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Ten Simple Steps to Ecological Lawn Care
by Stephen Morris
So you want to avoid using chemical pesticides, but still want a healthy lawn?
Citizens for Alternatives to Pesticides (CAP) provides four routine lawn care steps, then six seasonal steps to ecological lawn care.
We are all familiar with Reduce Re-use and Recycle. Now we must Re-think too. Let's re-think our expectations of lawns. The "golf-course syndrome" causes us to have unrealistic ideals of a 100 percent weed-free lawn. (What will we want next?: a cloud-free sky?) Let's accept occasional weeds as a sign of a normal, non-toxic lawn. Quick-fix chemical solutions carry a much-too-heavy health and environmental price. Prevention is better than cure. Try these ten easy steps to prove it.
1. Mow high. If you only apply one of these ten steps this year, let this be it! A lawn mowed high discourages weed and insect invasion. Set cutting height at 2.5 or three inches. Never scalp your lawn. Long grass blades stay much stronger, prevent weeds from sprouting, shade the roots and prevent drying of soil, and encourage longer, healthier roots. Mow regularly, never removing more than one-third of the leaf length at a time. Keep cutting blades sharp. This avoids tearing grass and making it susceptible to disease. Don't mow wet grass, and mow in the evening or on cloudy days.
2. Mulch clippings. Leave clippings on the lawn as mulch. This reduces the need for organic fertilizer by 30 percent. In wet periods, or if grass was very long, compost clippings instead. If you are detoxifying a previously chemically-treated lawn, don't mulch for a year or two or thatch may build up.
3. Water deeply. Lawns need about one inch of water once a week, applied slowly during dry spells, preferably before 8 AM. Put a can under the sprinkler and time how long it takes for an inch to accumulate. That's how long to allow before moving the sprinkler each time. Frequent, light sprinklings waste water and encourage shallow roots.
4. Control weeds and insects ecologically. A healthy, well-cared for lawn out competes most weeds. Check often for stressed areas like bare spots (they invite weed invasion) and treat promptly by eliminating the cause (such as heavy traffic). Overseed when necessary (see step 9.) Remove occasional weeds by hand. For persistent weed problems, get your soil professionally analyzed: ideal soil pH is six to seven. Add lime or sulfur to modify pH. This increases availability of plant nutrients and promotes beneficial micro-organisms. Dishwashing soap and water sprayed in warm weather is effective against most insect pests.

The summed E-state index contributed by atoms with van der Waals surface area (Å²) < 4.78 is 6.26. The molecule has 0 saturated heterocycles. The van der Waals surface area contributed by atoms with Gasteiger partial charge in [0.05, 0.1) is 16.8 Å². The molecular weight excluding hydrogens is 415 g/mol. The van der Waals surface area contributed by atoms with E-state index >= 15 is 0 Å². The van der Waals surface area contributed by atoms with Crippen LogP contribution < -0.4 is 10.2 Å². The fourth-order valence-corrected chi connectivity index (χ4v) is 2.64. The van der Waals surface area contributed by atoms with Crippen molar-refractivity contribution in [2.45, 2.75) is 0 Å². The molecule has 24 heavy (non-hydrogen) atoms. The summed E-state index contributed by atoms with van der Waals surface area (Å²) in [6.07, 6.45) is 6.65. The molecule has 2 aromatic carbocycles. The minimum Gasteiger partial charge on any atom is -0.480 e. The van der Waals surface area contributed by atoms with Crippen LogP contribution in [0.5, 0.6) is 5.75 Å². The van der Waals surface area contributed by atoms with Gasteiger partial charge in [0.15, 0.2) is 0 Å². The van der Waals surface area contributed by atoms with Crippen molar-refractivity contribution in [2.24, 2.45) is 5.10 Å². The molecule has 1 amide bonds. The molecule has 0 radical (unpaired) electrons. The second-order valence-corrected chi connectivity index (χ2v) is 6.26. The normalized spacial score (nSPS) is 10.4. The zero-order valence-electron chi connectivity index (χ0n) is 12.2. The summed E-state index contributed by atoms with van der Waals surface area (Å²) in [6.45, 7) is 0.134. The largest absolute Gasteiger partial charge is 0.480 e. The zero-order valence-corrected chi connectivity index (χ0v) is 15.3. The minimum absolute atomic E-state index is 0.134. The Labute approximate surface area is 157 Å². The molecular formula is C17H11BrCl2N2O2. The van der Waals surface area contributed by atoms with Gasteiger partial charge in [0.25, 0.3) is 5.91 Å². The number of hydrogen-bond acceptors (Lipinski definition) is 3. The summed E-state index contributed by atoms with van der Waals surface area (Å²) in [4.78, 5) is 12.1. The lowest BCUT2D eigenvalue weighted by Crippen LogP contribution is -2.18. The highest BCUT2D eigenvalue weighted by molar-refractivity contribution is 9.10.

5. Rake. Use a rake to gently remove thatch (compacted layer of clippings and dead grass which prevents water from percolating to the roots). Do this in late spring or early summer. Don't act too soon after the thaw when the grass still feels spongy, or else the roots will be damaged, but don't wait so late that heavy seeder weeds have germinated.
6. Fertilize in spring. Many people will find this step unnecessary, and some experts recommend fall fertilization only. But if you want a really strong and pest-resistant lawn, apply (in mid-May) slow-release, granular, organic fertilizer. Don't use highly-soluble chemical ones, which leach natural soil nutrients, stress the soil and grass, and may induce disease outbreaks. Organic fertilizers include compost, manure, processed sewage, top dressing, rock mineral fertilizer, bone meal, blood meal and kelp.
7. Aerate. Aeration is the process of removing small plugs of earth to decrease soil compaction, increase water retention capacities, and increase air circulation to roots. It is best done in June (or the fall) to avoid times when heavy seeder weeds germinate and may grow in the plug holes. You can rent an aerator from a nursery or tool rental store.
8. Top-dress with compost. This is best done with aeration, but it can be done any time between mid-June and the end of August. If you don't have your own compost heap, buy composted cow or sheep manure. Broadcast it at 100 pounds per 1000 square feet.
9. Overseed. This gives excellent results when combined with aeration and top-dressing. Stressed areas and bare patches invite weed invasion. Loosen soil, spread compost or peat moss, sprinkle grass seeds of a hardy species, press in and water.
10. Fertilize in fall. This is an essential step. We must feed the soil. If you only fertilize once, fall is best. Use one of the organic fertilizers mentioned in Step 6. Your lawn will have a head start next season.
Used by permission, Natural Life Magazine
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advertising : Ellen Shapiro : 802.373.4006 : Ellen <at> GreenLivingJournal.com
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